The variable expressivity and multisystem features of Noonan syndrome (NS) make it difficult for patients to obtain a timely diagnosis. Genetic testing can confirm a diagnosis, but underdiagnosis is prevalent owing to a lack of recognition and referral for testing. Our study investigated the utility of using electronic health records (EHRs) to identify patients at high risk of NS.

      Methods

      Using diagnosis texts extracted from Cincinnati Children’s Hospital’s EHR database, we constructed deep learning models from 162 NS cases and 16,200 putative controls. Performance was evaluated on 2 independent test sets, one containing patients with NS who were previously diagnosed and the other containing patients with undiagnosed NS.

      Results

      Our novel method performed significantly better than the previous method, with the convolutional neural network model achieving the highest area under the precision-recall curve in both test sets (diagnosed: 0.43, undiagnosed: 0.16).

      Conclusion

      The results suggested the validity of using text-based deep learning methods to analyze EHR and showed the value of this approach as a potential tool to identify patients with features of rare diseases. Given the paucity of medical geneticists, this has the potential to reduce disease underdiagnosis by prioritizing patients who will benefit most from a genetics referral.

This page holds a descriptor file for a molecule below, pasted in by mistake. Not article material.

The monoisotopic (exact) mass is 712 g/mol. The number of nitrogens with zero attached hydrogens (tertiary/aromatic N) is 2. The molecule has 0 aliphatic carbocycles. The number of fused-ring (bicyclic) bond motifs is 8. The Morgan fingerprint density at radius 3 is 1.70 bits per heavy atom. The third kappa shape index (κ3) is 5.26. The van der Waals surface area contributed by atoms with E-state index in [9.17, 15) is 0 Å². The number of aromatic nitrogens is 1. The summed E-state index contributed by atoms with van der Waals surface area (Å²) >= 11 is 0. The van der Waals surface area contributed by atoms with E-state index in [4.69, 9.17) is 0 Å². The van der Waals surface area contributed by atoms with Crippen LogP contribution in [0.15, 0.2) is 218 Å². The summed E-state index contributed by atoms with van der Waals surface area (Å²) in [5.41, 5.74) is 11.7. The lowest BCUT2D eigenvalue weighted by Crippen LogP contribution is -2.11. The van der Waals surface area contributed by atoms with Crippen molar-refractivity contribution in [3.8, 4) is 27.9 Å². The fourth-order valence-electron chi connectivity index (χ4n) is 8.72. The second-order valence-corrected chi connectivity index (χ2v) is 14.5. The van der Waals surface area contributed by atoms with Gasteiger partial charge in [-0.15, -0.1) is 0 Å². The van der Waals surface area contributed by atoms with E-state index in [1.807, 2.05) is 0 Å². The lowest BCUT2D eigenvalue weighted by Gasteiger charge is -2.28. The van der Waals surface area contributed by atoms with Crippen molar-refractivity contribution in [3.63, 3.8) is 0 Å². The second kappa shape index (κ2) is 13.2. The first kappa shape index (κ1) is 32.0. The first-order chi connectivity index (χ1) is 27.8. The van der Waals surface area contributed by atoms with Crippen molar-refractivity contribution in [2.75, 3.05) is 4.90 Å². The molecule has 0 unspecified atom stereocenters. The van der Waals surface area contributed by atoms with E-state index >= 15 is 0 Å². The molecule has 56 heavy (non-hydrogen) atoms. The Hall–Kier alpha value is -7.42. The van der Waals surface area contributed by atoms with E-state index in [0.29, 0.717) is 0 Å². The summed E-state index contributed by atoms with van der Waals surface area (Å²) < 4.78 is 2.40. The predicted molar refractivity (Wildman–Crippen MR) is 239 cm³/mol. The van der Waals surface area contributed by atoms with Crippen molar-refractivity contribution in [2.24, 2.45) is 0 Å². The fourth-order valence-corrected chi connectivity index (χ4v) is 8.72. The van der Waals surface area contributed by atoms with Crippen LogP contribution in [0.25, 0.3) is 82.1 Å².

Keywords

      Introduction

      Noonan syndrome (NS), including Noonan spectrum disorders, is one of the most common syndromic causes of congenital heart defect, second only to Down syndrome.
      • Prendiville T.W.
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      • Tworog-Dube E.
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      Cardiovascular disease in Noonan syndrome.
      Caused by the pathogenic variants in multiple genes of the RAS/MAPK pathway, NS is a primarily autosomal dominant disorder characterized by short stature, distinctive facial features, and cardiac abnormalities.
      • Romano A.A.
      • Allanson J.E.
      • Dahlgren J.
      • et al.
      Noonan syndrome: clinical features, diagnosis, and management guidelines.
      ,
      • Roberts A.E.
      • Allanson J.E.
      • Tartaglia M.
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      Noonan syndrome.